It is impossible to overestimate human capacity for consternation and affront; to be certain, simply consult the state of our planet. But no field of endeavour incites quite the same indignance as football, in which players of rare flair and pathological perseverance are regularly derided as frauds, wage-thieves and clowns.
As such, it was unsurprising when Manchester United’s decision to award Jesse Lingard a new contract was greeted with widespread scorn; apparently, two cup final goals inside a year do not incontrovertible proof of usefulness represent. Likewise, his appreciation by footballing thinkers as disparate and legendary as Alex Ferguson, Paul Scholes, Louis van Gaal and Jose Mourinho is also not persuasive, because, well, see above.
This is not to say that Lingard – though capable of brilliance – is a brilliant player. But the best teams have neither the best player in every position, nor the second-best player understudying every position. Rather, they have a variety of options and alternatives which fit particular circumstances, as well as able deputies for when the first choices are unavailable. Now, it may well be difficult to grasp why Lingard has been so often preferred to Anthony Martial and Henrikh Mkhitaryan, but it is still foolish to conflate what he does with who he isn’t.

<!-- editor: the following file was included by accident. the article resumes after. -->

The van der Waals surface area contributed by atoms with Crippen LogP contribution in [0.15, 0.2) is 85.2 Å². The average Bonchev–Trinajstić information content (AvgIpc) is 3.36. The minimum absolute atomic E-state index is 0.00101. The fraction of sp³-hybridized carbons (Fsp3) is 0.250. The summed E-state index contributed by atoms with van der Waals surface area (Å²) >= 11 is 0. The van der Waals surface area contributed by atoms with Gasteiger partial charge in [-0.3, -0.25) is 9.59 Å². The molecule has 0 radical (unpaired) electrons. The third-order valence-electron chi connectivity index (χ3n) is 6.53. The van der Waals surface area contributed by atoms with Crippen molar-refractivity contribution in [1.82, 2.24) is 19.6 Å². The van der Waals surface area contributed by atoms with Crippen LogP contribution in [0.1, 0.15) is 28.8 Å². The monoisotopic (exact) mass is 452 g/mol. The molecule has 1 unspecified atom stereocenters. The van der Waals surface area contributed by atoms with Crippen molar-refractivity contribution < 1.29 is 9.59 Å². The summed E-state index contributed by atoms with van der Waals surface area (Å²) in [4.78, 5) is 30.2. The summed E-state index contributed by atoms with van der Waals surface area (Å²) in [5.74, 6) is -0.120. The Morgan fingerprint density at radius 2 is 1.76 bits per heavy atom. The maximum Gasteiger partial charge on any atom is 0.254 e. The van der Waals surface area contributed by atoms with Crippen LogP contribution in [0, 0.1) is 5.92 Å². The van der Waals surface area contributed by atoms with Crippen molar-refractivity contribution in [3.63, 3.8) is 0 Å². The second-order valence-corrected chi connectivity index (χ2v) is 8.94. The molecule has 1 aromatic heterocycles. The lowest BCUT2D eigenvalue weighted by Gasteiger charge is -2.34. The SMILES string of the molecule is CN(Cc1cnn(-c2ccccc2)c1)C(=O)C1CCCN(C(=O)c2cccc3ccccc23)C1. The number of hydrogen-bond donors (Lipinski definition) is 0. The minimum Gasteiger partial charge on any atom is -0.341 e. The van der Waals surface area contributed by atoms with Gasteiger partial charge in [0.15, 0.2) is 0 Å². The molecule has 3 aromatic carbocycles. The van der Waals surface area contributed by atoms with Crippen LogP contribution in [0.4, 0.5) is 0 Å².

Manchester United's Jesse Lingard celebrates scoring their second goal with Ashley Young
Image credit: Reuters
Lingard’s Wembley contributions are not coincidental. Even when not playing well, he is brave and direct, prepared to run with the ball, without the ball, and shoot from distance – important qualities in any squad, let alone one as risk-averse as United's. It is for this reason that opportunities fall to him, and when they do he responds with conviction, an attitude which has compiled him a collection of lovely finishes and horrendous misses
Undoubtedly, his tally of six goals in 32 starts last season, five in 20 this, is not good enough, but for all the inconsistency of his end product, the excellence of his movement is uniform. Whether on the counter or against a set defence, he creates angles and space from a variety of starting positions off either foot.
The history of Manchester United is littered with contributions from men who, though not key, played key roles at key times. After Nemanja Vidic established himself as Rio Ferdinand’s partner at the start of 2006-07, Wes Brown barely played at centre-back until the end of the following season, when, in the second leg of the Champions League semi-final, he produced one of the greatest performances in the club’s history.
And there are plenty of others who, at various points in their careers, were neither regulars nor elite but no less significant for that fact; including Mark Robins, Brian McClair, Phil Neville, Teddy Sheringham, Ole Gunnar Solksjaer, Diego Forlan, Darren Fletcher, Ji-Sung Park, John O’Shea and Ryan Giggs.